In an effort to curb users' concern over privacy issues, Facebook has launched a new security feature that makes the social network giant login process more like an online banking website.
Rising security concerns and several users leaving Facebook over privacy issues has sparked Facebook to implement a security measure that many of its 400 million users could easily relate to. Users are now able to identify certain "approved" computers that are allowed to access their Facebook accounts. This feature is prevalent on a large number of banking login websites. Simply put, when this feature is enabled, a user is not allowed to log into their account on an unapproved computer or mobile device unless they correctly answer a security question. In return, this should help keep hackers and unauthorized people from accessing your personal information, right?
A Facebook engineer, Lev Popov, wrote on a company blog post that "We're confident that these new tools and systems will do a lot to prevent unauthorized logins and the nuisance they can cause," and then he continued to explain that "As always, though, the first line of defense is you. We need you to help by practicing safe behavior on Facebook and wherever you go online."
Although this new feature must be activated by the Facebook user, it is a major step in the right direction for Facebook in terms of improving privacy. Once again, users are forced to make changes to their settings on their own. Why doesn't Facebook implement changes that "improve" a users protection or privacy? For that reason, this new feature has drawn massive skepticism because it is not activated by default.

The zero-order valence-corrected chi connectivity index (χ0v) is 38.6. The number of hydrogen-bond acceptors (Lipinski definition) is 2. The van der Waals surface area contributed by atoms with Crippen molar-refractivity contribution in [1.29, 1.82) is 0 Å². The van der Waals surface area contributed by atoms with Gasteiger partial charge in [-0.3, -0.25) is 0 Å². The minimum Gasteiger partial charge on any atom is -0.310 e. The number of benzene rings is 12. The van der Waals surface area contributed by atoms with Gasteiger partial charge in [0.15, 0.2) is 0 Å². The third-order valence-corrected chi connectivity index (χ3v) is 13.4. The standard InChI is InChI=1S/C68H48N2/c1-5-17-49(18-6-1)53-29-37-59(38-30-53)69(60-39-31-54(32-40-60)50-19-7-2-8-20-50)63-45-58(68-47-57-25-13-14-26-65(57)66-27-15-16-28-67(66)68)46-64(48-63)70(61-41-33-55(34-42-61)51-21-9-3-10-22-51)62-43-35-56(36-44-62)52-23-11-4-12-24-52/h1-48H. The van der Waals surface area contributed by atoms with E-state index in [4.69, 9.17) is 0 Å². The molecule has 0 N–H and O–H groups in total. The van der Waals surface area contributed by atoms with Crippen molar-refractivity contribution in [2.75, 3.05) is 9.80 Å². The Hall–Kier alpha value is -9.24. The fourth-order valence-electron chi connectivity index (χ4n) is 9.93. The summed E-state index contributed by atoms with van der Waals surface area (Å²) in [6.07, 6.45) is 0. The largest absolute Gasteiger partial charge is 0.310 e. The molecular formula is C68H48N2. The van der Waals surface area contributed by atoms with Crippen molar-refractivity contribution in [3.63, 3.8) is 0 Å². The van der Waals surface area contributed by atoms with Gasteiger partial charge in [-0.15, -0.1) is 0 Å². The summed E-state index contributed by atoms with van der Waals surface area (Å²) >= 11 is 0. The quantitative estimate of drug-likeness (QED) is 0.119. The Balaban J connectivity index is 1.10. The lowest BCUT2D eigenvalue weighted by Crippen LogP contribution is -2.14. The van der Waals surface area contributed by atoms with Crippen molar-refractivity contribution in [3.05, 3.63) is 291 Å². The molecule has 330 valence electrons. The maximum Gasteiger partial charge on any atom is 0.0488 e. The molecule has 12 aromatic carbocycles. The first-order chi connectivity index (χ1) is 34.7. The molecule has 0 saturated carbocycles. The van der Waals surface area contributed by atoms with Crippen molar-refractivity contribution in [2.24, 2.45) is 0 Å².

Several privacy settings within Facebook can be manually changed to secure a user's account but many of these settings are not activated by default. Many have questioned whether Faceboook should have made its new privacy setting active by default instead of making it "opt-in".
Facebook needs to better educate their users on their new security features; otherwise, it is just like making it legal for people to drive around without wearing a seatbelt, the "protection" is available but no one uses it because they are never forced to or made aware of its benefits.
There is also the fact that this new security feature designed to limit login access similar to that of a banking website, does not address the issues most users have been complaining about. Facebook users are still confronted by privacy issues that put their personal information at risk. For example, people can utilize search engines or Facebook's Graph API search query to find users' information that is otherwise private via the Facebook service.
Sure, the new security feature will keep hackers from accessing your actual Facebook account but it does not help limit the online availability of your personal information posted on your Facebook profile. If Facebook really wants to make their service more like a banking website, they should make it a default setting to limit any personal information from leaking onto the internet. Have you ever seen anyone's bank account balance searchable on Google or a back-end API system?
Did you know about this new Facebook security feature that requires you to answer a security question on a computer or mobile device that has not been approved by you? Have you enabled it yet? If not, you can easily do so by going to the "Account" menu and then select "Account Settings", scroll down to "Account Security" and then at the bottom of the page click the link that says "Change". When the site asks, "Would you like to receive notifications for logins from new devices?", click "Yes."